Dealing with Anger at Work

Over the last few months I have been asked to deal with situations that have caused by, or resulted in, employees inappropriately expressing anger at work. I have had to deal with the fallout of individuals shouting at colleagues; furious outbursts; swearing at others; sulking; physical threats; temper tantrums including stamping of feet; sullen petulant behaviour and other dramatic expressions of feelings including petty retribution and manipulation. In short, these appear to be adults displaying typically childish playground behaviours, but in the workplace.

I have been quite astonished by the increase in the number of cases that I have come across recently, and whilst not wanting to stereotype the individuals, they do seem predominantly to be in the 20-30 age group. I don’t know why that is, but I wonder if there is something in the way that children and young adults are treated by society – at home and school – in their preparation for work that has meant that they have grown up thinking it is OK to behave in this way, when clearly it is not OK.

Should we have to train new recruits in how to behave with dignity and respect towards others, or are they perhaps modelling their responses on how they see others responding to particular situations? And how do we rectify the that? The fact that we now have to spell out what is acceptable behaviour and what is unacceptable behaviour (see the new EHRC guidance on what constitutes harassment for example) means that “common sense” is clearly no longer “common.”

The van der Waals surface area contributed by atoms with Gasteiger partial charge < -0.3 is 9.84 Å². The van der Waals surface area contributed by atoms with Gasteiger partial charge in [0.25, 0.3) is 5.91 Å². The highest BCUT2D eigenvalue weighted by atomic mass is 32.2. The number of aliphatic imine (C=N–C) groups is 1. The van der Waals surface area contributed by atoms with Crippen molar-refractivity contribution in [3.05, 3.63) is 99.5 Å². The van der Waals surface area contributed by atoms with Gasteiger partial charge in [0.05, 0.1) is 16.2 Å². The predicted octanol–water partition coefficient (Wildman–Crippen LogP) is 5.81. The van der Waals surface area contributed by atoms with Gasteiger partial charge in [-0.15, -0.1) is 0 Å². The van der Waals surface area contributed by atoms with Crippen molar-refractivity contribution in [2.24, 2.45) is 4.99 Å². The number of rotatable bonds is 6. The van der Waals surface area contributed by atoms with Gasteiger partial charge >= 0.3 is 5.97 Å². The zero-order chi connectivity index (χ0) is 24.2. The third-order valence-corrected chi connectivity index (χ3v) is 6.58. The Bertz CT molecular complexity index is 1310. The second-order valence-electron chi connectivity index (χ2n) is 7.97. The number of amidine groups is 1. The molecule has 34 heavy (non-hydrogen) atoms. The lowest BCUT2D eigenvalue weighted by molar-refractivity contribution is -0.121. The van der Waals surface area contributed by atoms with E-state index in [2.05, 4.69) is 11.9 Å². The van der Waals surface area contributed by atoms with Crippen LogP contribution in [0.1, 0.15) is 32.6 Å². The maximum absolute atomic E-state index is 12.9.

Learning to listen actively, to pause and reflect before responding and to consider the impact we make on others are very important skills for people to work well together successfully. We don’t have to like our colleagues or socialise with them outside of work, but we are expected to work productively together for the good of the business. Those that display active disdain openly towards their team members could find themselves on the wrong end of a bullying complaint on the grounds of public humiliation, and that could very easily lead to a gross misconduct dismissal.

To quote the Dalai Lama; “Many people think that patience is a sign of weakness. I think this is a mistake. It is anger that is a sign of weakness, whereas patience is a sign of strength.”

If you own or manage a business, you have a responsibility to ensure that the workplace is safe – and that is not just from physical dangers, but you are required to do your best to ensure that your employees are not harmed psychologically either. Allowing someone to be bullied like this by another member of staff could mean that you are liable if you turn a “blind eye”.

So next time you come across an employee who is not behaving appropriately, particularly if they haven’t been with the business long or are still in their probationary period, make sure that you start coaching them on expectations before the habit becomes ingrained and they assume that their behaviour is acceptable. And think about the examples being set by others in the business. If you need help with this get in touch for advice and support.
Posted on 21 Jan 2020
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